Cloaking has been a theoretical concept by many researchers in many field. However, most of the studies and experiments conducted have been focused for linear and controlled waves such as those in electromagnetic wave, light spectrum as well as temperature spectrum.
In the case of cloaking in light spectrum, a device called the Rochester Cloak allows the light to bend around and away from the main object rendering it “invisible” to the eye incident to the direction of the cloak. This concept could be used and adopted in the military and defense sector . However, the disadvantage to the Rochester Cloak device is that after a certain angle, the device is no longer able to bend the light waves and the object is no longer cloaked. Hence, limits the light spectrum cloaking to a very small angle.
An arrangement of a constant temperature copper heat reservoir to be used for temperature cloaking is developed by Zhang et al. (2014). The operating principle for this cloaking device is that of redirecting the heat away from the centroid of the symmetrical arrangement. This allows for heat transfer to occur around the cloaked object and thus leaving the main center to be free of the heat flux. The purpose of this is for the protection of heat sensitive electric components from high temperature fluxes. This paves way for cloaking to be used in different mediums aside from the light spectrum.
Cloaking in water waves on the other hand, have multiple setbacks as well as complications and hence the limited study and lack of experimental analysis in this area. For oceanic waves, only theoretical studies and research has been done mainly because oceanic waves are a 3-dimensional problem. Oceanic waves are made up of irregular and regular waves. On top of that, there are internal and external waves where the prior only exists if there is a stratification layer due to the change in density that is caused by the difference in salinity and temperature.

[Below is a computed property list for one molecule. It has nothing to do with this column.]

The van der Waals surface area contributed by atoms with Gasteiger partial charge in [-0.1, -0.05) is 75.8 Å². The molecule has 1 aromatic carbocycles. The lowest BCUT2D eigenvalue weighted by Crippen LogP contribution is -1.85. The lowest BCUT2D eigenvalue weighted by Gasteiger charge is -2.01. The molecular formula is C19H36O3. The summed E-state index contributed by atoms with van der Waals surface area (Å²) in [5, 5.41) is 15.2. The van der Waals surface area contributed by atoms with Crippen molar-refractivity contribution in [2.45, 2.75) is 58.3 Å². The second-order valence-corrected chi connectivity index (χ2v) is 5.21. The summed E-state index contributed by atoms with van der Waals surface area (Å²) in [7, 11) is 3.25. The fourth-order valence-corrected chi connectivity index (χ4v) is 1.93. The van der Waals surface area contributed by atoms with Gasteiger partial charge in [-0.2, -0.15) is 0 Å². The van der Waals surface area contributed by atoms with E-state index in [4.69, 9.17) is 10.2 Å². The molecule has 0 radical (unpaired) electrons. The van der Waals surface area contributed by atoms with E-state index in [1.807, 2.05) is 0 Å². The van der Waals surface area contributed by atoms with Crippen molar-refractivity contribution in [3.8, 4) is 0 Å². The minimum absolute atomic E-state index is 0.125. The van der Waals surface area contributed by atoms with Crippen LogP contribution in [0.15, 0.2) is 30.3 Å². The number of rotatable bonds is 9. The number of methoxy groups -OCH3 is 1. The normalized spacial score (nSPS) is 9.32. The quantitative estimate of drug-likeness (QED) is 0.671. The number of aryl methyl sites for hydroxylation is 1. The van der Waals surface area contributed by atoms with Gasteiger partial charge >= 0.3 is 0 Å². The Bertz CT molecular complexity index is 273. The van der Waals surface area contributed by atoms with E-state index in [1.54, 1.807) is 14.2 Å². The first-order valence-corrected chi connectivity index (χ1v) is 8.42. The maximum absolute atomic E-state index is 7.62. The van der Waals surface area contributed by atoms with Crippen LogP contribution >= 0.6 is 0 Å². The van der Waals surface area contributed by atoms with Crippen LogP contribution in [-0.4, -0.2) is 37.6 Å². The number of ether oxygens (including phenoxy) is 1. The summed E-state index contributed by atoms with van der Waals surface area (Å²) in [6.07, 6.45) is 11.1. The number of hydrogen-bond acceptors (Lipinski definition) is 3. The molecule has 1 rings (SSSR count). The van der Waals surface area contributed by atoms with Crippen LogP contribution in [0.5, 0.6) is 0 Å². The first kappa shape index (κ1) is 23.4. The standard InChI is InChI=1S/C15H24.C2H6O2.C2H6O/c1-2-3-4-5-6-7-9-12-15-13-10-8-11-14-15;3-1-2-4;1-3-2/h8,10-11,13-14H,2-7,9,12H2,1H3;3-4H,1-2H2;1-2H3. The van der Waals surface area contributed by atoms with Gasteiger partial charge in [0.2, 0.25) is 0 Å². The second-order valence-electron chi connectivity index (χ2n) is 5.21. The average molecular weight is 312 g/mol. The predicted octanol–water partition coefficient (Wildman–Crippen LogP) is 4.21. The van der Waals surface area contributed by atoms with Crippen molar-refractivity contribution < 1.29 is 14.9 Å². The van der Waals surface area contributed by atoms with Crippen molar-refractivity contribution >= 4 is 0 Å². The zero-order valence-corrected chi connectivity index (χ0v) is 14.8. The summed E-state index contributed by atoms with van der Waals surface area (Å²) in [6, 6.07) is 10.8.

However, in order to reduce impact from ocean waves, it is required to reduce the energy of the encountering wave. This can be achieved by creating a cloaking mechanism to reduce the encountering wave energy to as low as possible. This is particularly important for the protection of offshore structures, trawlers at seas as well as beaches from being hit with massive high energy waves like those of tsunamis.
In this study, cloaking is done by cylinders of different geometries, arranged in a torus, to disrupt the flow of fluid along a fluid domain by adopting several concepts such as breakwaters as well as Bragg resonance. The velocity of the flow is captured after it encounters the cylinders and the behavior of the flow is then studied. The results of the simulation prove the effectiveness of this method of cloaking accurate to the theories listed within. Among the results, it is found that the hexagonal cylinder has the best cloaking property however due to the spacing in between each cylinder, the fluid flow is unstable despite a drop in fluid velocity (picture on the left below). As such, a further improvement is done on the initial hexagonal cylinder design..
As shown in the figure on the right hand side, a secondary torus of cylinder has been created in the inner part of the primary torus. The flow entering the improved hexagonal cylinder is relatively slower than the initial arrangement. The flow in the internal diameter in improved design is recorded to be half the speed of that in the initial arrangement at about 20 m/s.